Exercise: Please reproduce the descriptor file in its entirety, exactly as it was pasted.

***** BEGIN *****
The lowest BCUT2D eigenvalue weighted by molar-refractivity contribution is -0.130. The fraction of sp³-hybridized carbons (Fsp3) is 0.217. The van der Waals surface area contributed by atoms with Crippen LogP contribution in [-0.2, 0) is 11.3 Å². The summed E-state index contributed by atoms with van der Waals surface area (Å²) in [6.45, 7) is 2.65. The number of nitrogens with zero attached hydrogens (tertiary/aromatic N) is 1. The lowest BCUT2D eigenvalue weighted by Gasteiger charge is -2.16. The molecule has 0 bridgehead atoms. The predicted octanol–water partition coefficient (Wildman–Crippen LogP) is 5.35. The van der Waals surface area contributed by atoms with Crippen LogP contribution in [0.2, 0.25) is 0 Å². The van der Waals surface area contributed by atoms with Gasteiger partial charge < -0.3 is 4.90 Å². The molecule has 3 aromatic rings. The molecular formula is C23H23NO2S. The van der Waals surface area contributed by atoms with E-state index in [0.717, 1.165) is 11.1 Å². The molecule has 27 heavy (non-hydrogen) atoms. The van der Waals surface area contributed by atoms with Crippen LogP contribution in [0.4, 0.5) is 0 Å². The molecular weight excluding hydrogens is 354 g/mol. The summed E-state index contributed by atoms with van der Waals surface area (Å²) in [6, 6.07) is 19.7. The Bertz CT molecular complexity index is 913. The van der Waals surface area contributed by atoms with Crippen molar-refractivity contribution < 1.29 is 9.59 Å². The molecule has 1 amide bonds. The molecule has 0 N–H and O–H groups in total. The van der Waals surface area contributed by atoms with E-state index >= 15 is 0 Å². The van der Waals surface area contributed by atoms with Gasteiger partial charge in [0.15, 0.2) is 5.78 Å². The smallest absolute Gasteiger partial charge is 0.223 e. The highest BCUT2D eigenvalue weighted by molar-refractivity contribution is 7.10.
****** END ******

The lowest BCUT2D eigenvalue weighted by molar-refractivity contribution is -0.130. The fraction of sp³-hybridized carbons (Fsp3) is 0.217. The van der Waals surface area contributed by atoms with Crippen LogP contribution in [-0.2, 0) is 11.3 Å². The summed E-state index contributed by atoms with van der Waals surface area (Å²) in [6.45, 7) is 2.65. The number of nitrogens with zero attached hydrogens (tertiary/aromatic N) is 1. The lowest BCUT2D eigenvalue weighted by Gasteiger charge is -2.16. The molecule has 0 bridgehead atoms. The predicted octanol–water partition coefficient (Wildman–Crippen LogP) is 5.35. The van der Waals surface area contributed by atoms with Crippen LogP contribution in [0.2, 0.25) is 0 Å². The van der Waals surface area contributed by atoms with Gasteiger partial charge < -0.3 is 4.90 Å². The molecule has 3 aromatic rings. The molecular formula is C23H23NO2S. The van der Waals surface area contributed by atoms with E-state index in [0.717, 1.165) is 11.1 Å². The molecule has 27 heavy (non-hydrogen) atoms. The van der Waals surface area contributed by atoms with Crippen LogP contribution in [0.4, 0.5) is 0 Å². The molecular weight excluding hydrogens is 354 g/mol. The summed E-state index contributed by atoms with van der Waals surface area (Å²) in [6, 6.07) is 19.7. The Bertz CT molecular complexity index is 913. The van der Waals surface area contributed by atoms with Crippen molar-refractivity contribution < 1.29 is 9.59 Å². The molecule has 1 amide bonds. The molecule has 0 N–H and O–H groups in total. The van der Waals surface area contributed by atoms with E-state index >= 15 is 0 Å². The van der Waals surface area contributed by atoms with Gasteiger partial charge in [0.15, 0.2) is 5.78 Å². The smallest absolute Gasteiger partial charge is 0.223 e. The highest BCUT2D eigenvalue weighted by molar-refractivity contribution is 7.10.